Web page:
By Claire West
Hundreds of public buildings such as fire stations, hospitals and offices will be helped to get an energy makeover and save cash off fuel bills following a £2.7 million boost for the Mayor's RE:FIT climate change programme.
RE:FIT is the Mayor of London's innovative scheme that helps public organisations to give their buildings an energy overhaul - this can include fitting of solar panels, insulation and smart meters. The cash boost follows a successful bid to the European Investment Bank's Elena (European Local Energy Assistance) fund for a grant of 2.8m Euros (approx £2.4m). The Mayor will also provide an additional 320,000 Euros (£270,000) for the programme. This funding will pay for a team to help hundreds more public buildings use the programme for an eco-overhaul. It is estimated the money could help organisations retrofit up to 600 buildings with energy efficiency measures.
Speaking on the last day of Climate Week, Boris Johnson, Mayor of London, said:
“This is really fantastic news for taxpayers and also for our efforts to protect the environment against climate change. Londoners will now benefit from hundreds of public buildings, many at the heart of their communities, becoming more energy efficient. These eco-makeovers will help organisations conserve precious public funds at a time when every extra penny counts."
Organisations using RE:FIT can cut out the red tape and associated costs that would normally have to be undertaken before any major building works in the public sector. Instead, using the ready-to-use RE:FIT model, organisations can choose a contractor from a pre-vetted list that will offer a guaranteed energy saving upfront, allowing the organisation to pay back costs using the predicted fuel bill savings thereby making the overall project cost neutral. So far the programme has helped 42 GLA group buildings - police, fire and Transport for London - to be given a green makeover, reducing carbon emissions savings a million a year in energy costs.
RE:FIT has interest from 140 organisations whilst 14 organisations are currently working with the RE:FIT team in detail to treat 200 buildings to the combined value £30 million, which would equate to approximately 26,400 tonnes of carbon savings annually. Included in this batch, is the London Fire Brigade which confirmed earlier this week, it would be using RE:FIT to revamp another ten of its fire stations (after an initial ten), help cut energy bills by £80,000 a year, saving a total of 440 tonnes of carbon each year. Hammersmith Fire Station alone will see its carbon emissions reduced by as much as 44 per cent.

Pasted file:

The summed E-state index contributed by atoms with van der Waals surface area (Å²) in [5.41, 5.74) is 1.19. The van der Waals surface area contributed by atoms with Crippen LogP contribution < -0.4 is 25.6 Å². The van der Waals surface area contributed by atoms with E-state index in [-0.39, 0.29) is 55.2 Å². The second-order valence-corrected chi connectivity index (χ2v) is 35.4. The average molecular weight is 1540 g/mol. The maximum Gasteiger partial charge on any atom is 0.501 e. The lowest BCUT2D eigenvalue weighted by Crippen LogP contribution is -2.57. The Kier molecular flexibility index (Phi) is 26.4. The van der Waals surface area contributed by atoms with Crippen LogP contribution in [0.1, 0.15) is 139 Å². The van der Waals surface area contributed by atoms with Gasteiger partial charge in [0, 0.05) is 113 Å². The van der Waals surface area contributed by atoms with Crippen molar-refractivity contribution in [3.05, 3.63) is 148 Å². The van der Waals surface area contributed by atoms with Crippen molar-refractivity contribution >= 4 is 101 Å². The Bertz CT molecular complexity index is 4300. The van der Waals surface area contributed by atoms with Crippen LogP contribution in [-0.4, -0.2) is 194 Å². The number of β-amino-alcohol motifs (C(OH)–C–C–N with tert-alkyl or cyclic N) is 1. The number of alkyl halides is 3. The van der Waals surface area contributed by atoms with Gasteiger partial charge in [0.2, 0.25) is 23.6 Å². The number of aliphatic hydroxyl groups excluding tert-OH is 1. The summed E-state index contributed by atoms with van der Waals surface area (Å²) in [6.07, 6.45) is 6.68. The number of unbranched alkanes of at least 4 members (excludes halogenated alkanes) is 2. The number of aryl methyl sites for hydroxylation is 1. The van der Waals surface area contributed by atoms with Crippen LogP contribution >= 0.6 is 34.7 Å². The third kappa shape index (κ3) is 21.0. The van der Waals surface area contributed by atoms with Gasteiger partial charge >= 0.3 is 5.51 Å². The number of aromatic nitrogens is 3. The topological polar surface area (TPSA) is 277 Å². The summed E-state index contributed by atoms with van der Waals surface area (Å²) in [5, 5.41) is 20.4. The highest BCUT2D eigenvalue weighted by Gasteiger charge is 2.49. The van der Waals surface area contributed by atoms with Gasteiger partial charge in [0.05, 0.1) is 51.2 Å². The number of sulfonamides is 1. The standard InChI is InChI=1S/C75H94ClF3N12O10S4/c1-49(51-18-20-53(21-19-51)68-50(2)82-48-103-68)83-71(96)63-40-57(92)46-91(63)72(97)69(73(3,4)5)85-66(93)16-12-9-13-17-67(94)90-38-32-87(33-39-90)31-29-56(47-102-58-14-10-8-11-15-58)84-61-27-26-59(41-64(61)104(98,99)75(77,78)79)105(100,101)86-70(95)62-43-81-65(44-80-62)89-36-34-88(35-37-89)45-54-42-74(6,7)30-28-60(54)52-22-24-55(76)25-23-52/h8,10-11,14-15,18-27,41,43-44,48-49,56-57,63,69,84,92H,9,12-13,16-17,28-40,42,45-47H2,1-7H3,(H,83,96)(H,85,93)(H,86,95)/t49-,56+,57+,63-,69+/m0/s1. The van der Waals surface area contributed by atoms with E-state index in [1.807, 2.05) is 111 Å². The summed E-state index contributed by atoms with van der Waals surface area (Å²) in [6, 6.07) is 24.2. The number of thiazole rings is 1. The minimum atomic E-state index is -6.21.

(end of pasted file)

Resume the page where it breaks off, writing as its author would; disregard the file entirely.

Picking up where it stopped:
This new money will help organisations progress their RE:FIT projects, and help them source funding for upfront building works where necessary. For example, the London Green Fund is seeking to launch later this year a spin-off fund in invest in energy efficiency infrastructure. The fund will be valued at least £50 million.
RE:FIT is open for any public sector building to use. It is estimated if all the public sector buildings in London used this model, they could save around £500 million off bills. It will help to create 'green-collar' jobs and the growth of London's low carbon economy.
RE:FIT, developed by the London Development Agency (LDA), has now been adopted by the University of London, Newham University Hospital and the Royal Botanic Gardens, Kew and Waltham Forest PCT. The London Development Agency is also liaising with public sector organisations outside of London which wish to use the framework. So far, six organisations have expressed an interest in the REFIT framework and are now receiving advice from the LDA team to develop their plans - these local authorities are: Leeds City Council, Sheffield City Council, Southampton, Milton Keynes, Oxford, Reading and Portsmouth.
London is the first city in the world to appoint an approved panel of energy savings companies that undertake energy audits, identify energy savings measures and installs them. As well as developing the pipeline of buildings for the REFIT programme, the Elena funding will ensure hands on support and guidance to participating organisations to help them through the process. This funding is now subject to contract being finalised by both parties.